Attackers exploiting font parsing code vulnerabilities as Windows Defender falters

Today, Microsoft issued a security advisory stating that the company “is aware of limited targeted attacks that could leverage un-patched vulnerabilities in the Adobe Type Manager Library.” There are reportedly two remote code execution vulnerabilities in all supported versions of Windows. These vulnerabilities are the result of the Windows Adobe Type Manger Library improperly handling the Adobe Type 1 PostScript format. If an attacker can get a user to open a specially crafted document or view it in the Windows Preview pane, the attacker can remotely run malware on the user’s device.

The vulnerabilities currently have no fix, but Microsoft says it is working on one. Unfortunately, it seems that it will be at least a few weeks until said fix is available. TechCrunch reached out to a Microsoft spokesperson who suggested that the fix would appear next Update Tuesday, which is April fourteenth. The severity of the vulnerabilities is marked as critical in the security advisory, which is Microsoft’s highest severity rating, so hopefully we’ll see a fix before Update Tuesday.

The security advisory suggests three mitigation strategies that can be taken until a fix is made available. The first of these is disabling the Preview and Details Panes in Windows Explorers so malicious OTF files won’t be automatically displayed. That said, this measure will not prevent a user from directly opening said files. Further mitigation involves disabling of the WebClient service, which blocks “the most likely remote attack vector through the Web Distributed Authoring and Versioning (WebDAV) client service.” The most drastic strategy is renaming ATMFD.DLL, which is the driver causing the vulnerabilities. However, renaming the file will break proper font presentation in some application and cause some other application to stop working altogether. Changing the registry can also be risky business. Full instructions for these mitigation measures are included in the security advisory.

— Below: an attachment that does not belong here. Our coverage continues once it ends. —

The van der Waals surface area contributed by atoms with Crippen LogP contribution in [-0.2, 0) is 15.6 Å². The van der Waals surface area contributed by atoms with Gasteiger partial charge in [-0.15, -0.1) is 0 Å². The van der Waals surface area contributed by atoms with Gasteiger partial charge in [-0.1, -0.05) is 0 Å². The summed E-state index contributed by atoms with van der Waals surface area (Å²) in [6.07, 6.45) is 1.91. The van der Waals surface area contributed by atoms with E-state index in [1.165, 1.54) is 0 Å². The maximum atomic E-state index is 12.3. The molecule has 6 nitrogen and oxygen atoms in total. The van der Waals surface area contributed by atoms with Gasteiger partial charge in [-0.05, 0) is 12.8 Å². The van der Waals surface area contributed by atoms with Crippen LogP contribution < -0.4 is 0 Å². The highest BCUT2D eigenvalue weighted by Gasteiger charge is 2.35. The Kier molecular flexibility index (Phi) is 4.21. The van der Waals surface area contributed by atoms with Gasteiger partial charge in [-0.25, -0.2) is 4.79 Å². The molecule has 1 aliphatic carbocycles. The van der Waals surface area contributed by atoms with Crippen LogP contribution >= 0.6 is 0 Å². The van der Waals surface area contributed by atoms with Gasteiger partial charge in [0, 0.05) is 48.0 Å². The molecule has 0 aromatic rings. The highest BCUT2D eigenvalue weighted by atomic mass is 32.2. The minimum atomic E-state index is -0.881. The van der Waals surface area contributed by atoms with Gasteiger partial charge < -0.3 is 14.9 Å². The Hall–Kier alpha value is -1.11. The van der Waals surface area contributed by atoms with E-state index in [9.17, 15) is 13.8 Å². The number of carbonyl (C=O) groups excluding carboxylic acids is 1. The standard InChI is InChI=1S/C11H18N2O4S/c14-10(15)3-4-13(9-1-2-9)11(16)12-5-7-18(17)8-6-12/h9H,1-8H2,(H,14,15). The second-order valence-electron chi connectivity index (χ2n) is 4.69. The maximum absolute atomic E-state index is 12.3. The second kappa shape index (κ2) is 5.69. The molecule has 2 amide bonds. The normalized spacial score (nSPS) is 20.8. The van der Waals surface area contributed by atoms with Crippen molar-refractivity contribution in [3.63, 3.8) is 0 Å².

Now is not a good time for attackers to be taking advantage of these vulnerabilities as a recently introduced Windows 10 bug can cause Windows Defender to seemingly not scan files or fail scans altogether. This bug seems to be present in Windows Defender version 4.18.2003 and newer. The bug has been reported in the Microsoft forums as well as multiple Reddit posts, but Microsoft has yet to acknowledge it.

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Nathan Wasson

Inquiring mind, tech journalist, car enthusiast, gamer.

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Klumpo
1 year ago

So many bugs in Windows 10 since Microsoft sacked their qa team and introduced the feedback tool 😣

chuckula
chuckula
1 year ago

True story. Once upon a time the most powerful computer that Apple made* was built into the LaserWriter printer to allow it to interpret postscript so it could print in black & white.

* Yes, more powerful than the original Macs that were connected to it.

chuckula
chuckula
1 year ago
Reply to  chuckula

Ah lots of downthumbs from the kiddies who are stuck at home I see.

willmore
willmore
1 year ago
Reply to  chuckula

I remember when our college computer center got a printer with an AMD 29K processor in it. It was faster than the VAX that the students had access to. I know kids who learned to program in PostScript so that they could do calculations and have the results printed on one page. The computer center caught on and limited print rasterization to 10 seconds/page. Seems someone had printed a job the previous night that took over 12 hours.

Wirko
Wirko
1 year ago
Reply to  chuckula

They tried again in 2013 but the most powerful super*computer (1) couldn’t really print and (2) wasn’t really usable as a waste basket.
* https://www.cultofmac.com/232391/you-can-already-turn-the-new-mac-pro-into-a-supercomputer-with-this-server-rack/

jihadjoe
jihadjoe
1 year ago
Reply to  chuckula

You guys are downvoting Chuckula but it’s true!

The LaserWriter came out in 1985 with a 12MHz Motorola 68000. In comparison, Apple’s 1984 Mac had a 6MHz version of the same CPU and 128kB RAM, the Lisa also had the same chip but at 5MHz, and the Apple IIe had a 1MHz 6502/65C02.

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